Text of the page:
October 9, 2015

Standing to Appeal in a Probate Matter

When a civil litigant loses at the trial court in California, they have two options. They can either (1) accept the result of the case or (2) appeal the decision to a California appellate court, the Court of Appeal. For reference, a civil case might be a breach of contract case, a landlord-tenant dispute or a personal injury matter. 

The same holds true for a probate litigant who loses at the trial court. They can either (1) accept the result of the case or (2) appeal the decision to the appellate court. However, the ability to appeal also extends to an heir or beneficiary that did not participate in the case at the trial court. Estate of Zabriskie (1979) 96 CA3d 571. A probate litigation matter might be a will contest, a trust contest or a trustee removal petition.

The ability of a non-party heir or beneficiary to appeal is an exception to the general rule that the appealing party must have participated in the trial court proceedings and been aggrieved by a ruling. CCP § 902. The ability of a non-party heir or beneficiary to appeal is very important because it allows them to not be bound by an adverse ruling they were not a party to originally. Hence, an adverse ruling at the trial court is not fatal to their claim if for whatever reason they did not participate in the trial court proceedings. The following example illustrates this point.

Wilbur is a wealthy bachelor who lives in Monte Sereno, CA. His heirs are his brother Bob and sister Sally. Prior to his passing, Wilbur is coerced into leaving his entire estate to his caretaker through a trust (a general no-no in California). When Wilbur passes away and Bob is provided a copy of Wilbur's trust, he discovers that the caretaker is the sole beneficiary of Wilbur's estate. Bob then files an action to invalidate the transfer because the caretaker is presumptively a prohibited transferee of Wilbur's estate.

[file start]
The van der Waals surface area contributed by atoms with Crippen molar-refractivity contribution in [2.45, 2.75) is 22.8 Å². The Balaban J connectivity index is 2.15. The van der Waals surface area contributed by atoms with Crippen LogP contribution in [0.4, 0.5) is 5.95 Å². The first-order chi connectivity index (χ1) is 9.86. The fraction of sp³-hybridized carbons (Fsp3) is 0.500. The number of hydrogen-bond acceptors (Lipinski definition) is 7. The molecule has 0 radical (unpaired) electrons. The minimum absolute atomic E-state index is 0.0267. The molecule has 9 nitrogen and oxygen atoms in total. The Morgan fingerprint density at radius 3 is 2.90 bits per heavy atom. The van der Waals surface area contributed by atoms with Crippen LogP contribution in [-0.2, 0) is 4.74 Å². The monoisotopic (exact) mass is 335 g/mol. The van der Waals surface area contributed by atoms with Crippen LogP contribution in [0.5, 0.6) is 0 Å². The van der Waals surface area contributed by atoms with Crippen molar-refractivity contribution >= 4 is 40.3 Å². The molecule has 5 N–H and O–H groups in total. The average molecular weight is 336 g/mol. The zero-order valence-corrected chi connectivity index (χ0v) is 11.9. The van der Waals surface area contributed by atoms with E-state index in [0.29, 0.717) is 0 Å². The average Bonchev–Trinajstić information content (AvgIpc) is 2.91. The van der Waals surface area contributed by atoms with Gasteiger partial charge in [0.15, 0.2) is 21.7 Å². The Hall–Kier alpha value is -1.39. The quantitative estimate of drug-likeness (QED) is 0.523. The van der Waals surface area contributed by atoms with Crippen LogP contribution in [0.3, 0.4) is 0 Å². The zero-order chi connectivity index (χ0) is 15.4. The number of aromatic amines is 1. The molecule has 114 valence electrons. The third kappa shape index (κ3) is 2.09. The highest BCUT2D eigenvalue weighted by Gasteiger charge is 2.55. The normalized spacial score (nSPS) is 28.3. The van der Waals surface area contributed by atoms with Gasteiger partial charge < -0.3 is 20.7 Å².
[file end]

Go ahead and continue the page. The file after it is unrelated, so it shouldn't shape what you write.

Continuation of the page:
However, Bob is of modest means and can only afford an incompetent attorney. Since Wilbur's caretaker can access trust funds to defend herself, she hires very experienced counsel and Bob's petition to invalidate the transfer is denied because of his attorney's incompetence.

During this time, Sally is backpacking through Europe and therefore is unaware of the proceedings and did not participate. When Sally returns, Bob informs her of the trial court's ruling. Since Sally is more affluent than Bob, she hires a seasoned attorney to appeal the decision even though she was not a party to the trial court proceedings. The seasoned attorney prevails on appeal and Bob and Sally are made the beneficiaries of Wilbur's estate, as the court of appeal invalidates Wilbur's trust due to the distribution to the caretaker.